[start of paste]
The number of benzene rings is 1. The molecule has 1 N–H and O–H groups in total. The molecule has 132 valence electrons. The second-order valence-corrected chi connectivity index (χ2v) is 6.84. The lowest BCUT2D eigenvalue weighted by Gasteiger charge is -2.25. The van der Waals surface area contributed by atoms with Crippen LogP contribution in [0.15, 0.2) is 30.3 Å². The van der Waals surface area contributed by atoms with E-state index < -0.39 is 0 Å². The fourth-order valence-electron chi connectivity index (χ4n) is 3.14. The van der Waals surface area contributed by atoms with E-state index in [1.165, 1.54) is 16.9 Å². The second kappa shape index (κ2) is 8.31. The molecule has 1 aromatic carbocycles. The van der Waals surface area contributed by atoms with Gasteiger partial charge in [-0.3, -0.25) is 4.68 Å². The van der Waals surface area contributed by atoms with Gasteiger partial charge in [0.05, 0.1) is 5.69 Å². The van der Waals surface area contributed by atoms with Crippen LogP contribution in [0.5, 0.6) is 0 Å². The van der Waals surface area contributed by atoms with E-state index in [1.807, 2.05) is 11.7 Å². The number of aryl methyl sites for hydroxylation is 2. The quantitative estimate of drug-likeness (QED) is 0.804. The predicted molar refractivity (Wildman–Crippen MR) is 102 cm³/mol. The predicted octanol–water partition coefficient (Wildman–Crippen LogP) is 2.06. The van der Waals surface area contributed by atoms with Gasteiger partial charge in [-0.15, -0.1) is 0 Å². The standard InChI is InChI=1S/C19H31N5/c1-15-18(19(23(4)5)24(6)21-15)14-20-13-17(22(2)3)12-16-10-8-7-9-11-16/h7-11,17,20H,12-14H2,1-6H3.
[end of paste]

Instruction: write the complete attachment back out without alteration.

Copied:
The number of benzene rings is 1. The molecule has 1 N–H and O–H groups in total. The molecule has 132 valence electrons. The second-order valence-corrected chi connectivity index (χ2v) is 6.84. The lowest BCUT2D eigenvalue weighted by Gasteiger charge is -2.25. The van der Waals surface area contributed by atoms with Crippen LogP contribution in [0.15, 0.2) is 30.3 Å². The van der Waals surface area contributed by atoms with E-state index < -0.39 is 0 Å². The fourth-order valence-electron chi connectivity index (χ4n) is 3.14. The van der Waals surface area contributed by atoms with E-state index in [1.165, 1.54) is 16.9 Å². The second kappa shape index (κ2) is 8.31. The molecule has 1 aromatic carbocycles. The van der Waals surface area contributed by atoms with Gasteiger partial charge in [-0.3, -0.25) is 4.68 Å². The van der Waals surface area contributed by atoms with Gasteiger partial charge in [0.05, 0.1) is 5.69 Å². The van der Waals surface area contributed by atoms with Crippen LogP contribution in [0.5, 0.6) is 0 Å². The van der Waals surface area contributed by atoms with E-state index in [1.807, 2.05) is 11.7 Å². The number of aryl methyl sites for hydroxylation is 2. The quantitative estimate of drug-likeness (QED) is 0.804. The predicted molar refractivity (Wildman–Crippen MR) is 102 cm³/mol. The predicted octanol–water partition coefficient (Wildman–Crippen LogP) is 2.06. The van der Waals surface area contributed by atoms with Gasteiger partial charge in [-0.15, -0.1) is 0 Å². The standard InChI is InChI=1S/C19H31N5/c1-15-18(19(23(4)5)24(6)21-15)14-20-13-17(22(2)3)12-16-10-8-7-9-11-16/h7-11,17,20H,12-14H2,1-6H3.